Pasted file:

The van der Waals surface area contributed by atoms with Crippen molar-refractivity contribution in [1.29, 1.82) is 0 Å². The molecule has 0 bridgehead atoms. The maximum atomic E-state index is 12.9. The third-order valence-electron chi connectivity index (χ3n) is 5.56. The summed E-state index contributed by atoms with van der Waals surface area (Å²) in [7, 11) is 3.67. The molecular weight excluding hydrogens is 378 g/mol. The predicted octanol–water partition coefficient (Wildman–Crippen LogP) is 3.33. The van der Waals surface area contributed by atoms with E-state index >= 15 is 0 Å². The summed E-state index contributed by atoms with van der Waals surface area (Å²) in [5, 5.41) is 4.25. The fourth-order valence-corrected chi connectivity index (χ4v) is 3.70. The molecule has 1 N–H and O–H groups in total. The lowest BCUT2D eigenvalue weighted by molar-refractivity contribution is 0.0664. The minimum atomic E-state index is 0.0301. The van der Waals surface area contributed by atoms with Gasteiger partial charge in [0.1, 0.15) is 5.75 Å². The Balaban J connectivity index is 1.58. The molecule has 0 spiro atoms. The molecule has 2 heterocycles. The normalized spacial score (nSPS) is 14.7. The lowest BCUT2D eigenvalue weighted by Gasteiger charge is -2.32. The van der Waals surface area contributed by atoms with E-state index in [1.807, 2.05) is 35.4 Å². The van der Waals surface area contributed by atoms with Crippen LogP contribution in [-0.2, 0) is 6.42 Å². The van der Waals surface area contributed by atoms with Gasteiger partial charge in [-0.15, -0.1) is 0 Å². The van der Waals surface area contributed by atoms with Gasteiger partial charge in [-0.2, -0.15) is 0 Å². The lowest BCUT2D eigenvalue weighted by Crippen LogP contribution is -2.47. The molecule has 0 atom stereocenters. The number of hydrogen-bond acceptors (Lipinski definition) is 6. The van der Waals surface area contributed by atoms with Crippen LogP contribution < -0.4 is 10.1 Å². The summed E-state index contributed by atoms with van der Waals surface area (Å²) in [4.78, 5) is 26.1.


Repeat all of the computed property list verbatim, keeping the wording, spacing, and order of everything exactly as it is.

The van der Waals surface area contributed by atoms with Crippen molar-refractivity contribution in [1.29, 1.82) is 0 Å². The molecule has 0 bridgehead atoms. The maximum atomic E-state index is 12.9. The third-order valence-electron chi connectivity index (χ3n) is 5.56. The summed E-state index contributed by atoms with van der Waals surface area (Å²) in [7, 11) is 3.67. The molecular weight excluding hydrogens is 378 g/mol. The predicted octanol–water partition coefficient (Wildman–Crippen LogP) is 3.33. The van der Waals surface area contributed by atoms with E-state index >= 15 is 0 Å². The summed E-state index contributed by atoms with van der Waals surface area (Å²) in [5, 5.41) is 4.25. The fourth-order valence-corrected chi connectivity index (χ4v) is 3.70. The molecule has 1 N–H and O–H groups in total. The lowest BCUT2D eigenvalue weighted by molar-refractivity contribution is 0.0664. The minimum atomic E-state index is 0.0301. The van der Waals surface area contributed by atoms with Gasteiger partial charge in [0.1, 0.15) is 5.75 Å². The Balaban J connectivity index is 1.58. The molecule has 0 spiro atoms. The molecule has 2 heterocycles. The normalized spacial score (nSPS) is 14.7. The lowest BCUT2D eigenvalue weighted by Gasteiger charge is -2.32. The van der Waals surface area contributed by atoms with E-state index in [1.807, 2.05) is 35.4 Å². The van der Waals surface area contributed by atoms with Crippen LogP contribution in [-0.2, 0) is 6.42 Å². The van der Waals surface area contributed by atoms with Gasteiger partial charge in [-0.15, -0.1) is 0 Å². The van der Waals surface area contributed by atoms with Gasteiger partial charge in [-0.2, -0.15) is 0 Å². The lowest BCUT2D eigenvalue weighted by Crippen LogP contribution is -2.47. The molecule has 0 atom stereocenters. The number of hydrogen-bond acceptors (Lipinski definition) is 6. The van der Waals surface area contributed by atoms with Crippen LogP contribution < -0.4 is 10.1 Å². The summed E-state index contributed by atoms with van der Waals surface area (Å²) in [4.78, 5) is 26.1.